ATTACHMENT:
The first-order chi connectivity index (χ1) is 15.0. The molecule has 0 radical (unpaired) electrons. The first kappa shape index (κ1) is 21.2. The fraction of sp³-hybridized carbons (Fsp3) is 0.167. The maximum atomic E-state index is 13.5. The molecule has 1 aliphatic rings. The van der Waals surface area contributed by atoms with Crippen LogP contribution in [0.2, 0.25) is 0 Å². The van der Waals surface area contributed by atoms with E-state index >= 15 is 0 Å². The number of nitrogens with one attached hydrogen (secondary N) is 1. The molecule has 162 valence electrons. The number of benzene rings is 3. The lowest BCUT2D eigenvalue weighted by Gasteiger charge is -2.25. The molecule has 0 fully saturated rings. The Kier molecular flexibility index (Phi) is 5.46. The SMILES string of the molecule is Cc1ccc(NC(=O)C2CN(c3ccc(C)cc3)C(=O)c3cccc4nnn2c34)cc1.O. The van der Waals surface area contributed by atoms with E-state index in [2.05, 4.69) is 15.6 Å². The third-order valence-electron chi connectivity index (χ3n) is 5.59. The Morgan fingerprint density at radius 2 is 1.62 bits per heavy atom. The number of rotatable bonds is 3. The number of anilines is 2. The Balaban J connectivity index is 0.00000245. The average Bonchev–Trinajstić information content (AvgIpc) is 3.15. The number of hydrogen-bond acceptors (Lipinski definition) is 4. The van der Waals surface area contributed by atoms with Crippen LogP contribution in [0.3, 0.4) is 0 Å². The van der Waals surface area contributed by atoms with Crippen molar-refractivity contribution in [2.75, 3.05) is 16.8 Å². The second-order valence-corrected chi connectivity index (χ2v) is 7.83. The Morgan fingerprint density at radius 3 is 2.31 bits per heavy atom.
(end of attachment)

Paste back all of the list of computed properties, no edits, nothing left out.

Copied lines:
The first-order chi connectivity index (χ1) is 15.0. The molecule has 0 radical (unpaired) electrons. The first kappa shape index (κ1) is 21.2. The fraction of sp³-hybridized carbons (Fsp3) is 0.167. The maximum atomic E-state index is 13.5. The molecule has 1 aliphatic rings. The van der Waals surface area contributed by atoms with Crippen LogP contribution in [0.2, 0.25) is 0 Å². The van der Waals surface area contributed by atoms with E-state index >= 15 is 0 Å². The number of nitrogens with one attached hydrogen (secondary N) is 1. The molecule has 162 valence electrons. The number of benzene rings is 3. The lowest BCUT2D eigenvalue weighted by Gasteiger charge is -2.25. The molecule has 0 fully saturated rings. The Kier molecular flexibility index (Phi) is 5.46. The SMILES string of the molecule is Cc1ccc(NC(=O)C2CN(c3ccc(C)cc3)C(=O)c3cccc4nnn2c34)cc1.O. The van der Waals surface area contributed by atoms with E-state index in [2.05, 4.69) is 15.6 Å². The third-order valence-electron chi connectivity index (χ3n) is 5.59. The Morgan fingerprint density at radius 2 is 1.62 bits per heavy atom. The number of rotatable bonds is 3. The number of anilines is 2. The Balaban J connectivity index is 0.00000245. The average Bonchev–Trinajstić information content (AvgIpc) is 3.15. The number of hydrogen-bond acceptors (Lipinski definition) is 4. The van der Waals surface area contributed by atoms with Crippen LogP contribution in [0.3, 0.4) is 0 Å². The van der Waals surface area contributed by atoms with Crippen molar-refractivity contribution in [2.75, 3.05) is 16.8 Å². The second-order valence-corrected chi connectivity index (χ2v) is 7.83. The Morgan fingerprint density at radius 3 is 2.31 bits per heavy atom.